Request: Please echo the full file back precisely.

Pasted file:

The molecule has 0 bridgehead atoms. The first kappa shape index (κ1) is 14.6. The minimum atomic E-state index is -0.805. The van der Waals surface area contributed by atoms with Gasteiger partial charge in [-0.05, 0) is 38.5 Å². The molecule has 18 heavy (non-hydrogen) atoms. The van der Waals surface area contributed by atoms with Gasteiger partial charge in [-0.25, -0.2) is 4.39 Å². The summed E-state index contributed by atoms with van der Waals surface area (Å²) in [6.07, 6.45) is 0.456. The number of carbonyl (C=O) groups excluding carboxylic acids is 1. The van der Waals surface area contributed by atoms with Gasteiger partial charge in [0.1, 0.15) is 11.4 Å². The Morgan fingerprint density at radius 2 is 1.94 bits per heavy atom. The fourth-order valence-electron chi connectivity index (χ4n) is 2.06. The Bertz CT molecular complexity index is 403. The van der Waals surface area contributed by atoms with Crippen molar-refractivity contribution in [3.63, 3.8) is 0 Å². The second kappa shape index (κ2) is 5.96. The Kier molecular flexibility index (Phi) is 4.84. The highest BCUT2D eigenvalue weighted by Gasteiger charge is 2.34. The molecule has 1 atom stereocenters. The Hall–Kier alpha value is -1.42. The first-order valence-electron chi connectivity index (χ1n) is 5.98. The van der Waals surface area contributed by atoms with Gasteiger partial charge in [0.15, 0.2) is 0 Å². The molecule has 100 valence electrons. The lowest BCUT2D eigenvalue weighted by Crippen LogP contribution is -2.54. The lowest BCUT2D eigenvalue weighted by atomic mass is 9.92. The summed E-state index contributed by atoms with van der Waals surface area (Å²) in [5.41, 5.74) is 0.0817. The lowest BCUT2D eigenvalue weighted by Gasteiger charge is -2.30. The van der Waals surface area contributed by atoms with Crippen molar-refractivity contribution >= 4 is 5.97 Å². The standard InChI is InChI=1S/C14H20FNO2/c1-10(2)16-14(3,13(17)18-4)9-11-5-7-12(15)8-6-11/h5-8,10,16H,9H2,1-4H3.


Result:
The molecule has 0 bridgehead atoms. The first kappa shape index (κ1) is 14.6. The minimum atomic E-state index is -0.805. The van der Waals surface area contributed by atoms with Gasteiger partial charge in [-0.05, 0) is 38.5 Å². The molecule has 18 heavy (non-hydrogen) atoms. The van der Waals surface area contributed by atoms with Gasteiger partial charge in [-0.25, -0.2) is 4.39 Å². The summed E-state index contributed by atoms with van der Waals surface area (Å²) in [6.07, 6.45) is 0.456. The number of carbonyl (C=O) groups excluding carboxylic acids is 1. The van der Waals surface area contributed by atoms with Gasteiger partial charge in [0.1, 0.15) is 11.4 Å². The Morgan fingerprint density at radius 2 is 1.94 bits per heavy atom. The fourth-order valence-electron chi connectivity index (χ4n) is 2.06. The Bertz CT molecular complexity index is 403. The van der Waals surface area contributed by atoms with Crippen molar-refractivity contribution in [3.63, 3.8) is 0 Å². The second kappa shape index (κ2) is 5.96. The Kier molecular flexibility index (Phi) is 4.84. The highest BCUT2D eigenvalue weighted by Gasteiger charge is 2.34. The molecule has 1 atom stereocenters. The Hall–Kier alpha value is -1.42. The first-order valence-electron chi connectivity index (χ1n) is 5.98. The van der Waals surface area contributed by atoms with Gasteiger partial charge in [0.15, 0.2) is 0 Å². The molecule has 100 valence electrons. The lowest BCUT2D eigenvalue weighted by Crippen LogP contribution is -2.54. The lowest BCUT2D eigenvalue weighted by atomic mass is 9.92. The summed E-state index contributed by atoms with van der Waals surface area (Å²) in [5.41, 5.74) is 0.0817. The lowest BCUT2D eigenvalue weighted by Gasteiger charge is -2.30. The van der Waals surface area contributed by atoms with Crippen molar-refractivity contribution >= 4 is 5.97 Å². The standard InChI is InChI=1S/C14H20FNO2/c1-10(2)16-14(3,13(17)18-4)9-11-5-7-12(15)8-6-11/h5-8,10,16H,9H2,1-4H3.